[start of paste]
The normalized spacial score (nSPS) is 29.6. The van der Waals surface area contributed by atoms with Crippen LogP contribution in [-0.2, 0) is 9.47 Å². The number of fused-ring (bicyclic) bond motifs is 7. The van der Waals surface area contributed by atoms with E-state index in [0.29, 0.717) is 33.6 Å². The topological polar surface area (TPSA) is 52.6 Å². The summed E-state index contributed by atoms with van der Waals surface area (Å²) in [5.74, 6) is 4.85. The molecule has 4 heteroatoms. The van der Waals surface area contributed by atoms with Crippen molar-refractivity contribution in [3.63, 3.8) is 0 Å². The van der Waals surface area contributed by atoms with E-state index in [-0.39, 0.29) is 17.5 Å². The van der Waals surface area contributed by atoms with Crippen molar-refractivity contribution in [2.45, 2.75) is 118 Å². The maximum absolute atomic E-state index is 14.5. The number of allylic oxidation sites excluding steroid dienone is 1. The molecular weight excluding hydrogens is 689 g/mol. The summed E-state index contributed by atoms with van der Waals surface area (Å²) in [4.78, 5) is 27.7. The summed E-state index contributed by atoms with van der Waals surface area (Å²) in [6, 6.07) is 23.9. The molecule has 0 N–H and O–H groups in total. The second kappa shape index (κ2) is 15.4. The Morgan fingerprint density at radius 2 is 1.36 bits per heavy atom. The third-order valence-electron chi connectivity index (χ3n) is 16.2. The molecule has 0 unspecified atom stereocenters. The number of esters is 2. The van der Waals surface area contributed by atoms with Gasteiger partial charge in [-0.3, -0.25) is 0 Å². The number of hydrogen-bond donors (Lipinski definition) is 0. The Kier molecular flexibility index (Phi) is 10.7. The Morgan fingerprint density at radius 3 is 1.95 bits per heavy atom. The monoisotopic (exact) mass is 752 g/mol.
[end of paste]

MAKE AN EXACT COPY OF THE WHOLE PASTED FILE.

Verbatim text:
The normalized spacial score (nSPS) is 29.6. The van der Waals surface area contributed by atoms with Crippen LogP contribution in [-0.2, 0) is 9.47 Å². The number of fused-ring (bicyclic) bond motifs is 7. The van der Waals surface area contributed by atoms with E-state index in [0.29, 0.717) is 33.6 Å². The topological polar surface area (TPSA) is 52.6 Å². The summed E-state index contributed by atoms with van der Waals surface area (Å²) in [5.74, 6) is 4.85. The molecule has 4 heteroatoms. The van der Waals surface area contributed by atoms with Crippen molar-refractivity contribution in [3.63, 3.8) is 0 Å². The van der Waals surface area contributed by atoms with E-state index in [-0.39, 0.29) is 17.5 Å². The van der Waals surface area contributed by atoms with Crippen molar-refractivity contribution in [2.45, 2.75) is 118 Å². The maximum absolute atomic E-state index is 14.5. The number of allylic oxidation sites excluding steroid dienone is 1. The molecular weight excluding hydrogens is 689 g/mol. The summed E-state index contributed by atoms with van der Waals surface area (Å²) in [4.78, 5) is 27.7. The summed E-state index contributed by atoms with van der Waals surface area (Å²) in [6, 6.07) is 23.9. The molecule has 0 N–H and O–H groups in total. The second kappa shape index (κ2) is 15.4. The Morgan fingerprint density at radius 2 is 1.36 bits per heavy atom. The third-order valence-electron chi connectivity index (χ3n) is 16.2. The molecule has 0 unspecified atom stereocenters. The number of esters is 2. The van der Waals surface area contributed by atoms with Gasteiger partial charge in [-0.3, -0.25) is 0 Å². The number of hydrogen-bond donors (Lipinski definition) is 0. The Kier molecular flexibility index (Phi) is 10.7. The Morgan fingerprint density at radius 3 is 1.95 bits per heavy atom. The monoisotopic (exact) mass is 752 g/mol.